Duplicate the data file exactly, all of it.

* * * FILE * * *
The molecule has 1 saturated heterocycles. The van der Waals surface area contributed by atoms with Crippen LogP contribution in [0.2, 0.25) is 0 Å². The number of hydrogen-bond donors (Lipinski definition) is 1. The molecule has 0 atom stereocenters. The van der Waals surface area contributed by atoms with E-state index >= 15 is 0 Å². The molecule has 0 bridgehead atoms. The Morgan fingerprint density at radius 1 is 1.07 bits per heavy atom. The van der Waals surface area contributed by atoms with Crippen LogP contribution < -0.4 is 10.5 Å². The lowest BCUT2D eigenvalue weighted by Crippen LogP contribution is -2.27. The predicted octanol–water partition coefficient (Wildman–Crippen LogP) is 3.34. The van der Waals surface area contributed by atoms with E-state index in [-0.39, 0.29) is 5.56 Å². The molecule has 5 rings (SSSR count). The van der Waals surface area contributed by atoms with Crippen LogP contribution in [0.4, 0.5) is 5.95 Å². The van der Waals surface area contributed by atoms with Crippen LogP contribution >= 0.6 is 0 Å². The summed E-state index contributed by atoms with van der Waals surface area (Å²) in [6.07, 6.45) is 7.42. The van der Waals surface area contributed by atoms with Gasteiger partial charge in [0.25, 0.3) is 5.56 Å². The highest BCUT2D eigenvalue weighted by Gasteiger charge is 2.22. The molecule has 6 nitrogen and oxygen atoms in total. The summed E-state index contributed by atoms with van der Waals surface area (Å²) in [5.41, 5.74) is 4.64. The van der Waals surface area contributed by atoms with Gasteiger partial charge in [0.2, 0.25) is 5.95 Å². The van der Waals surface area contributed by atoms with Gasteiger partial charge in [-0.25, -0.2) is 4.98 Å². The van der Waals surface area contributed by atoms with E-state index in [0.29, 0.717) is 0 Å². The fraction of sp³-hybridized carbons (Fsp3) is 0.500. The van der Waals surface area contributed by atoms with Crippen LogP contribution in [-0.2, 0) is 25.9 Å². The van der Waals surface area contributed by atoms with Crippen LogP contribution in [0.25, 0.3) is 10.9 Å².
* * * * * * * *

The molecule has 1 saturated heterocycles. The van der Waals surface area contributed by atoms with Crippen LogP contribution in [0.2, 0.25) is 0 Å². The number of hydrogen-bond donors (Lipinski definition) is 1. The molecule has 0 atom stereocenters. The van der Waals surface area contributed by atoms with E-state index >= 15 is 0 Å². The molecule has 0 bridgehead atoms. The Morgan fingerprint density at radius 1 is 1.07 bits per heavy atom. The van der Waals surface area contributed by atoms with Crippen LogP contribution < -0.4 is 10.5 Å². The lowest BCUT2D eigenvalue weighted by Crippen LogP contribution is -2.27. The predicted octanol–water partition coefficient (Wildman–Crippen LogP) is 3.34. The van der Waals surface area contributed by atoms with E-state index in [-0.39, 0.29) is 5.56 Å². The molecule has 5 rings (SSSR count). The van der Waals surface area contributed by atoms with Crippen LogP contribution in [0.4, 0.5) is 5.95 Å². The van der Waals surface area contributed by atoms with Crippen LogP contribution >= 0.6 is 0 Å². The summed E-state index contributed by atoms with van der Waals surface area (Å²) in [6.07, 6.45) is 7.42. The van der Waals surface area contributed by atoms with Gasteiger partial charge in [0.25, 0.3) is 5.56 Å². The highest BCUT2D eigenvalue weighted by Gasteiger charge is 2.22. The molecule has 6 nitrogen and oxygen atoms in total. The summed E-state index contributed by atoms with van der Waals surface area (Å²) in [5.41, 5.74) is 4.64. The van der Waals surface area contributed by atoms with Gasteiger partial charge in [0.2, 0.25) is 5.95 Å². The van der Waals surface area contributed by atoms with Gasteiger partial charge in [-0.25, -0.2) is 4.98 Å². The van der Waals surface area contributed by atoms with E-state index in [0.29, 0.717) is 0 Å². The fraction of sp³-hybridized carbons (Fsp3) is 0.500. The van der Waals surface area contributed by atoms with Crippen LogP contribution in [-0.2, 0) is 25.9 Å². The van der Waals surface area contributed by atoms with Crippen LogP contribution in [0.25, 0.3) is 10.9 Å².